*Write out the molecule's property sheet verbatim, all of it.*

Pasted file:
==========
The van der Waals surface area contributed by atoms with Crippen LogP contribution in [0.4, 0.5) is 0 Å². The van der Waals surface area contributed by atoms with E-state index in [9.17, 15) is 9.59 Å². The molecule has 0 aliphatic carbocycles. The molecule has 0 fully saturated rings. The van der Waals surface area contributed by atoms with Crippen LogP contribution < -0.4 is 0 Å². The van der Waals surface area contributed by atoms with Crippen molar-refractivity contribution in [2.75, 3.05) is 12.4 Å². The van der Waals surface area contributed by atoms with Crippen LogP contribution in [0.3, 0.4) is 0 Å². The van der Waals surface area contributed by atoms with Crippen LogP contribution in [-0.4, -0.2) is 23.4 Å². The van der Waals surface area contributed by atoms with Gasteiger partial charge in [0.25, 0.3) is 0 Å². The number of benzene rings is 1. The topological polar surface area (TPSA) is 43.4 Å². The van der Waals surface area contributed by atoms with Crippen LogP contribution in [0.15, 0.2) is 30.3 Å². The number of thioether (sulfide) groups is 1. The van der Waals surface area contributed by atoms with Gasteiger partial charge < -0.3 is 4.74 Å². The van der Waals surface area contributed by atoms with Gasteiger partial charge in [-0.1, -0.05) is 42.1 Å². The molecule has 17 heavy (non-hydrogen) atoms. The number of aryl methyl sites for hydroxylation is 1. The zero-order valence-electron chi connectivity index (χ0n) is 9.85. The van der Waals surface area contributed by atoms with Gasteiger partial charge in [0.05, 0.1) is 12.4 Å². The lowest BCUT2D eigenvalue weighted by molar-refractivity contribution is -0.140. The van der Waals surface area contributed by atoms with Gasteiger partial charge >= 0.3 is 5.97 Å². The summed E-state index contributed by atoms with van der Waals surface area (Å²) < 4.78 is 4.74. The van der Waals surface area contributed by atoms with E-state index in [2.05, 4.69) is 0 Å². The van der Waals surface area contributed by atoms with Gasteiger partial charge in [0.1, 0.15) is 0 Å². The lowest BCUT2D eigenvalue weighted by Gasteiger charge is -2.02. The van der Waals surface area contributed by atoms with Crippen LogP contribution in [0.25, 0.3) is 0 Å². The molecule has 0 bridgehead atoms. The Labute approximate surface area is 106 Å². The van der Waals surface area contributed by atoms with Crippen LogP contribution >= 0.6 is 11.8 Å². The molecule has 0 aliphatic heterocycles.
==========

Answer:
The van der Waals surface area contributed by atoms with Crippen LogP contribution in [0.4, 0.5) is 0 Å². The van der Waals surface area contributed by atoms with E-state index in [9.17, 15) is 9.59 Å². The molecule has 0 aliphatic carbocycles. The molecule has 0 fully saturated rings. The van der Waals surface area contributed by atoms with Crippen LogP contribution < -0.4 is 0 Å². The van der Waals surface area contributed by atoms with Crippen molar-refractivity contribution in [2.75, 3.05) is 12.4 Å². The van der Waals surface area contributed by atoms with Crippen LogP contribution in [0.3, 0.4) is 0 Å². The van der Waals surface area contributed by atoms with Crippen LogP contribution in [-0.4, -0.2) is 23.4 Å². The van der Waals surface area contributed by atoms with Gasteiger partial charge in [0.25, 0.3) is 0 Å². The number of benzene rings is 1. The topological polar surface area (TPSA) is 43.4 Å². The van der Waals surface area contributed by atoms with Crippen LogP contribution in [0.15, 0.2) is 30.3 Å². The number of thioether (sulfide) groups is 1. The van der Waals surface area contributed by atoms with Gasteiger partial charge < -0.3 is 4.74 Å². The van der Waals surface area contributed by atoms with Gasteiger partial charge in [-0.1, -0.05) is 42.1 Å². The molecule has 17 heavy (non-hydrogen) atoms. The number of aryl methyl sites for hydroxylation is 1. The zero-order valence-electron chi connectivity index (χ0n) is 9.85. The van der Waals surface area contributed by atoms with Gasteiger partial charge in [0.05, 0.1) is 12.4 Å². The lowest BCUT2D eigenvalue weighted by molar-refractivity contribution is -0.140. The van der Waals surface area contributed by atoms with Gasteiger partial charge >= 0.3 is 5.97 Å². The summed E-state index contributed by atoms with van der Waals surface area (Å²) < 4.78 is 4.74. The van der Waals surface area contributed by atoms with E-state index in [2.05, 4.69) is 0 Å². The van der Waals surface area contributed by atoms with Gasteiger partial charge in [0.1, 0.15) is 0 Å². The lowest BCUT2D eigenvalue weighted by Gasteiger charge is -2.02. The van der Waals surface area contributed by atoms with Crippen LogP contribution in [0.25, 0.3) is 0 Å². The molecule has 0 bridgehead atoms. The Labute approximate surface area is 106 Å². The van der Waals surface area contributed by atoms with Crippen LogP contribution >= 0.6 is 11.8 Å². The molecule has 0 aliphatic heterocycles.